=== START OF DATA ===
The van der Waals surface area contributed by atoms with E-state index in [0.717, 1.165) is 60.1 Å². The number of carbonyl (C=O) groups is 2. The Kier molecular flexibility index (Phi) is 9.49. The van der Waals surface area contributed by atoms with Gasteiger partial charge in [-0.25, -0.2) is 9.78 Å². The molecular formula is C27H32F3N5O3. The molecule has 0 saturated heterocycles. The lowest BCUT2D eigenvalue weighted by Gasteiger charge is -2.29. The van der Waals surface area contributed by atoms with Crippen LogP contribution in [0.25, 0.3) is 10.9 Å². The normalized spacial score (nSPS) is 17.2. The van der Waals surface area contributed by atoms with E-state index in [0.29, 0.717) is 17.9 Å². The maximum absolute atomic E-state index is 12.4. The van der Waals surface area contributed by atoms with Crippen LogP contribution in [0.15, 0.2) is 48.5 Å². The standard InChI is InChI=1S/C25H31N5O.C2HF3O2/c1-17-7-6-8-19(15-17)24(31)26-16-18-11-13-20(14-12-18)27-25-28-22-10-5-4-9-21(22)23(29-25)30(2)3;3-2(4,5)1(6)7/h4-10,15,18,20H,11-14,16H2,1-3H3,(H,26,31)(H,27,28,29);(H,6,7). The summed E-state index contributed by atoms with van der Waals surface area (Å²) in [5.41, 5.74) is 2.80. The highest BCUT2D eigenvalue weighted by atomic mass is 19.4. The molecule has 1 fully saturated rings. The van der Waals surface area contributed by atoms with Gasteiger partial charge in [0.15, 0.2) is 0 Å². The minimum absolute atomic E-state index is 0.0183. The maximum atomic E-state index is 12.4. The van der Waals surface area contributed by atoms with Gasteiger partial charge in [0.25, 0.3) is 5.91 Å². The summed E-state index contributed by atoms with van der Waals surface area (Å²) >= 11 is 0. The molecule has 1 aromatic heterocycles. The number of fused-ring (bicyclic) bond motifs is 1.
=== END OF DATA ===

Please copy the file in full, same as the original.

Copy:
The van der Waals surface area contributed by atoms with E-state index in [0.717, 1.165) is 60.1 Å². The number of carbonyl (C=O) groups is 2. The Kier molecular flexibility index (Phi) is 9.49. The van der Waals surface area contributed by atoms with Gasteiger partial charge in [-0.25, -0.2) is 9.78 Å². The molecular formula is C27H32F3N5O3. The molecule has 0 saturated heterocycles. The lowest BCUT2D eigenvalue weighted by Gasteiger charge is -2.29. The van der Waals surface area contributed by atoms with Crippen LogP contribution in [0.25, 0.3) is 10.9 Å². The normalized spacial score (nSPS) is 17.2. The van der Waals surface area contributed by atoms with E-state index in [0.29, 0.717) is 17.9 Å². The maximum absolute atomic E-state index is 12.4. The van der Waals surface area contributed by atoms with Crippen LogP contribution in [0.15, 0.2) is 48.5 Å². The standard InChI is InChI=1S/C25H31N5O.C2HF3O2/c1-17-7-6-8-19(15-17)24(31)26-16-18-11-13-20(14-12-18)27-25-28-22-10-5-4-9-21(22)23(29-25)30(2)3;3-2(4,5)1(6)7/h4-10,15,18,20H,11-14,16H2,1-3H3,(H,26,31)(H,27,28,29);(H,6,7). The summed E-state index contributed by atoms with van der Waals surface area (Å²) in [5.41, 5.74) is 2.80. The highest BCUT2D eigenvalue weighted by atomic mass is 19.4. The molecule has 1 fully saturated rings. The van der Waals surface area contributed by atoms with Gasteiger partial charge in [0.15, 0.2) is 0 Å². The minimum absolute atomic E-state index is 0.0183. The maximum atomic E-state index is 12.4. The van der Waals surface area contributed by atoms with Gasteiger partial charge in [0.25, 0.3) is 5.91 Å². The summed E-state index contributed by atoms with van der Waals surface area (Å²) >= 11 is 0. The molecule has 1 aromatic heterocycles. The number of fused-ring (bicyclic) bond motifs is 1.